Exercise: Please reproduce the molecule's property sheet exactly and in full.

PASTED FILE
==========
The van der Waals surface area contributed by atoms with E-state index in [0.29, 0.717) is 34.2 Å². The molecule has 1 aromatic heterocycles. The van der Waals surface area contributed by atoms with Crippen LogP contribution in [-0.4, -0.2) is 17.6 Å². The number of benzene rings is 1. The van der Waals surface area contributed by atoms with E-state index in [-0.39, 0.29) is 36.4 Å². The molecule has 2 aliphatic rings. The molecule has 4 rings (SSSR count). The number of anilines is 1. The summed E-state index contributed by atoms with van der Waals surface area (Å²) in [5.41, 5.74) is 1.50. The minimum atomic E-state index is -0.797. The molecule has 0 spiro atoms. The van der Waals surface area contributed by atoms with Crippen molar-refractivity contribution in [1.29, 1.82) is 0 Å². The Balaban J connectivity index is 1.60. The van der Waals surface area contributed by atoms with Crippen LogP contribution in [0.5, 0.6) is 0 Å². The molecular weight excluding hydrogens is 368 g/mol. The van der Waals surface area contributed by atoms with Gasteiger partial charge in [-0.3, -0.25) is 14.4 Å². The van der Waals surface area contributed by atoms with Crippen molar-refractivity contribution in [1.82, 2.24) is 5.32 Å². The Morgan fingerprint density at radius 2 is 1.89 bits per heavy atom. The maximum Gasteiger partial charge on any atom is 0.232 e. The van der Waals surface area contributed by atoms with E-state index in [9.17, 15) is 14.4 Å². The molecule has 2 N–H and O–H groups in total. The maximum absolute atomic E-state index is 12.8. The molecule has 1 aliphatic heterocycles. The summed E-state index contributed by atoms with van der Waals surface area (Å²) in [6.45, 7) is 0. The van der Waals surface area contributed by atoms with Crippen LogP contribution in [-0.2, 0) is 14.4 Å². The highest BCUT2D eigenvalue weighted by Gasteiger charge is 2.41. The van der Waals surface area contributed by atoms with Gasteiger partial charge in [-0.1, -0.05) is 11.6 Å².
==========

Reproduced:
The van der Waals surface area contributed by atoms with E-state index in [0.29, 0.717) is 34.2 Å². The molecule has 1 aromatic heterocycles. The van der Waals surface area contributed by atoms with Crippen LogP contribution in [-0.4, -0.2) is 17.6 Å². The number of benzene rings is 1. The van der Waals surface area contributed by atoms with E-state index in [-0.39, 0.29) is 36.4 Å². The molecule has 2 aliphatic rings. The molecule has 4 rings (SSSR count). The number of anilines is 1. The summed E-state index contributed by atoms with van der Waals surface area (Å²) in [5.41, 5.74) is 1.50. The minimum atomic E-state index is -0.797. The molecule has 0 spiro atoms. The van der Waals surface area contributed by atoms with Crippen molar-refractivity contribution in [1.29, 1.82) is 0 Å². The Balaban J connectivity index is 1.60. The van der Waals surface area contributed by atoms with Crippen LogP contribution in [0.5, 0.6) is 0 Å². The molecular weight excluding hydrogens is 368 g/mol. The van der Waals surface area contributed by atoms with Gasteiger partial charge in [-0.3, -0.25) is 14.4 Å². The van der Waals surface area contributed by atoms with Crippen molar-refractivity contribution in [1.82, 2.24) is 5.32 Å². The Morgan fingerprint density at radius 2 is 1.89 bits per heavy atom. The maximum Gasteiger partial charge on any atom is 0.232 e. The van der Waals surface area contributed by atoms with E-state index in [9.17, 15) is 14.4 Å². The molecule has 2 N–H and O–H groups in total. The maximum absolute atomic E-state index is 12.8. The molecule has 1 aliphatic heterocycles. The summed E-state index contributed by atoms with van der Waals surface area (Å²) in [6.45, 7) is 0. The van der Waals surface area contributed by atoms with Crippen LogP contribution in [-0.2, 0) is 14.4 Å². The highest BCUT2D eigenvalue weighted by Gasteiger charge is 2.41. The van der Waals surface area contributed by atoms with Gasteiger partial charge in [-0.1, -0.05) is 11.6 Å².